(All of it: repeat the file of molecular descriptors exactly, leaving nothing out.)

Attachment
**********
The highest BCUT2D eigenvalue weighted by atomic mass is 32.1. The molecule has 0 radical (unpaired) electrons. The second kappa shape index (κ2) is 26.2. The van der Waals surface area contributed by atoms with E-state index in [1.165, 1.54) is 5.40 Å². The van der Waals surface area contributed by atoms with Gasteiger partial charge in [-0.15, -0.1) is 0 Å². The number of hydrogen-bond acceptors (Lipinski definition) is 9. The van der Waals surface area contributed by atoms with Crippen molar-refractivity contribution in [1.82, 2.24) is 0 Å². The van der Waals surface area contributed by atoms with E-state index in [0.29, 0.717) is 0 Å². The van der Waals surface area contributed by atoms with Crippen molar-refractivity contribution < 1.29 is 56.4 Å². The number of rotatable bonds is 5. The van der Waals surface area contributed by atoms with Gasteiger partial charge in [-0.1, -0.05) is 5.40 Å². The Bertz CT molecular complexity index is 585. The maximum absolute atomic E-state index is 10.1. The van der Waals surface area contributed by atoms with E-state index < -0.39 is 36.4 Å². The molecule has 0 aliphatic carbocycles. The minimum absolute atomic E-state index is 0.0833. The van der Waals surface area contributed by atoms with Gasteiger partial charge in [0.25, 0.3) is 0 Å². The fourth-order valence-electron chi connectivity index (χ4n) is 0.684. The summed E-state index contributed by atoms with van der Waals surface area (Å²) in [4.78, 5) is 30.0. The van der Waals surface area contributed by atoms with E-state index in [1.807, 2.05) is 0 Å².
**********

The highest BCUT2D eigenvalue weighted by atomic mass is 32.1. The molecule has 0 radical (unpaired) electrons. The second kappa shape index (κ2) is 26.2. The van der Waals surface area contributed by atoms with E-state index in [1.165, 1.54) is 5.40 Å². The van der Waals surface area contributed by atoms with Gasteiger partial charge in [-0.15, -0.1) is 0 Å². The number of hydrogen-bond acceptors (Lipinski definition) is 9. The van der Waals surface area contributed by atoms with Crippen molar-refractivity contribution in [1.82, 2.24) is 0 Å². The van der Waals surface area contributed by atoms with E-state index in [0.29, 0.717) is 0 Å². The van der Waals surface area contributed by atoms with Crippen molar-refractivity contribution < 1.29 is 56.4 Å². The number of rotatable bonds is 5. The van der Waals surface area contributed by atoms with Gasteiger partial charge in [-0.1, -0.05) is 5.40 Å². The Bertz CT molecular complexity index is 585. The maximum absolute atomic E-state index is 10.1. The van der Waals surface area contributed by atoms with E-state index < -0.39 is 36.4 Å². The molecule has 0 aliphatic carbocycles. The minimum absolute atomic E-state index is 0.0833. The van der Waals surface area contributed by atoms with Gasteiger partial charge in [0.25, 0.3) is 0 Å². The fourth-order valence-electron chi connectivity index (χ4n) is 0.684. The summed E-state index contributed by atoms with van der Waals surface area (Å²) in [4.78, 5) is 30.0. The van der Waals surface area contributed by atoms with E-state index in [1.807, 2.05) is 0 Å².